It’s hard to take anything that Tim Minchin says at face value. The charmingly idiosyncratic persona that this Australian-born singer/songwriter and comedian projects in his solo show at New World Stages is endearing precisely because you feel for the performer’s apparent awkwardness. And yet, it’s surely an act, as no one that insecure could present such a delightful evening of off-kilter songs and stories.
Minchin’s lyrics may or may not be autobiographical, but they do have a rawness to them that feels like truth even when they’re extremely parodic or self-mocking. This is particularly true of “Rock n Roll Nerd,” in which he sings, “There’s not much depth in what he’s singing / He’s a victim of his upper-middle class upbringing.” While the line generates laughter, there’s also the sense that he’s left himself quite vulnerable by exposing his own doubts about his work.
He treads the line between autobiographical performance and character comedy, using an ironic delivery for his seemingly personal stories. When he tells a tasteless joke about his wife, it’s simultaneously hilarious and appalling. Obviously, certain songs are exaggerated for effect, such as his love song to a blow-up doll, “Inflatable You.” But other tunes, such as his captivating encore, “Not Perfect,” demonstrate a seriousness behind his clever and amusing lyrics.
Between songs, Minchin engages in spontaneous interactive dialogue with audience members, tells some completely unrelated jokes, and even occasionally sets up his next song. For example, he talks about having a “relativist morality” that lets him “justify group sex while abhorring group prayer.” This leads into my favorite number in the entire show, “If You Open Your Mind Too Much, Your Brain Will Fall Out (Take My Wife),” which is a smart and funny critique of psychics, astrologers, homeopathy, and religion.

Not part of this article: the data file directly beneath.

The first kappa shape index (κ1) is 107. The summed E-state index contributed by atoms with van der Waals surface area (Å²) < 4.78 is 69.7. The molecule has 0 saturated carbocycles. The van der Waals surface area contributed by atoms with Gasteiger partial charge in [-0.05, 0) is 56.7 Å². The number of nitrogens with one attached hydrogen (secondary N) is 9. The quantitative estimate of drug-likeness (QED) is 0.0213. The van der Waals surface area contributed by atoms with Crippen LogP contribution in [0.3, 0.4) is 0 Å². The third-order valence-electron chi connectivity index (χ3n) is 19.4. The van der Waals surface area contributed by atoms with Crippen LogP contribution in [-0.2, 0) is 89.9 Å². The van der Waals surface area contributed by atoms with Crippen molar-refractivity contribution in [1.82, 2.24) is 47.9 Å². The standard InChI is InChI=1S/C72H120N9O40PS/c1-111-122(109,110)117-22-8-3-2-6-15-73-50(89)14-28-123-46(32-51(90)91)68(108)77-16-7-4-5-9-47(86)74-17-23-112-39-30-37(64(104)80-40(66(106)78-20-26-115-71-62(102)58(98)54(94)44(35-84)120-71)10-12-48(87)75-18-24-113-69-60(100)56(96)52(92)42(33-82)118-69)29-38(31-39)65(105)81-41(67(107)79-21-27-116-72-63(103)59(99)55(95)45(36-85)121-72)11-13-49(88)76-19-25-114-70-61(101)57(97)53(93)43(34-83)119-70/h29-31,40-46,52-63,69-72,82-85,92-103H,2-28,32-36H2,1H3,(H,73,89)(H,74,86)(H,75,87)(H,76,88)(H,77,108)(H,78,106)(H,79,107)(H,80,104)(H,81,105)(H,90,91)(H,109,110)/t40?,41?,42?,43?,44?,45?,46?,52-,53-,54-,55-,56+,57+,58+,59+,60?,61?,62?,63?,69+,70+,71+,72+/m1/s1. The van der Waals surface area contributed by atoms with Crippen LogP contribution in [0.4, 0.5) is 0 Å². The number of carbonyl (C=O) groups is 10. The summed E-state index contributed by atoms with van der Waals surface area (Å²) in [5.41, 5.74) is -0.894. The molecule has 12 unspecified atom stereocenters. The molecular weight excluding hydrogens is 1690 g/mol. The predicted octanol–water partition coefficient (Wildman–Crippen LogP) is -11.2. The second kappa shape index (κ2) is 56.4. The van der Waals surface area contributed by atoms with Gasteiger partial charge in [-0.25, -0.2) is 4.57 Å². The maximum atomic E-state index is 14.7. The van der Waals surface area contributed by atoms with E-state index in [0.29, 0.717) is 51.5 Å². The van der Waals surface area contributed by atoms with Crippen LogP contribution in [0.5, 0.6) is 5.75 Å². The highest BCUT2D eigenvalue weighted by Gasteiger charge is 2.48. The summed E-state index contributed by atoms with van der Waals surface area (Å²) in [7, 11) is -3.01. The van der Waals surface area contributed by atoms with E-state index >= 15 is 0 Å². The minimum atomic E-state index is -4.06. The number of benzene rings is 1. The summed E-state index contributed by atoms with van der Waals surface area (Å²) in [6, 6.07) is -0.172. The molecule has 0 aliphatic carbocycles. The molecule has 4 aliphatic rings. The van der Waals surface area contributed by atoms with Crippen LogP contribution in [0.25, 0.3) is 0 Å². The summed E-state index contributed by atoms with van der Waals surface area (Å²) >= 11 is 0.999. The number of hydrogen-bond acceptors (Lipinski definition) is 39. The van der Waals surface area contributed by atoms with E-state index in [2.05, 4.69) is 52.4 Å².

Minchin’s often catchy tunes — the majority of which he plays on piano — tend to be parodies of romantic ballads, with the occasional rock influences. He has a pleasant and somewhat quirky vocal style, which he uses to infuse each and every one of his songs with personality and a sense of humor. There are a few jokes that don’t work quite as well as Minchin might have hoped, but when that happens, all the artist has to do is to look at the audience with his comically haunted eyes and a confused and embarrassed expression, and they burst out laughing.
The program uses material from previous CDs and solo shows; however, since this is his first extended New York City engagement, most if not all of it will be new to local audiences. And for his existing fan base, this is the stuff that’s already won him deservedly wide acclaim.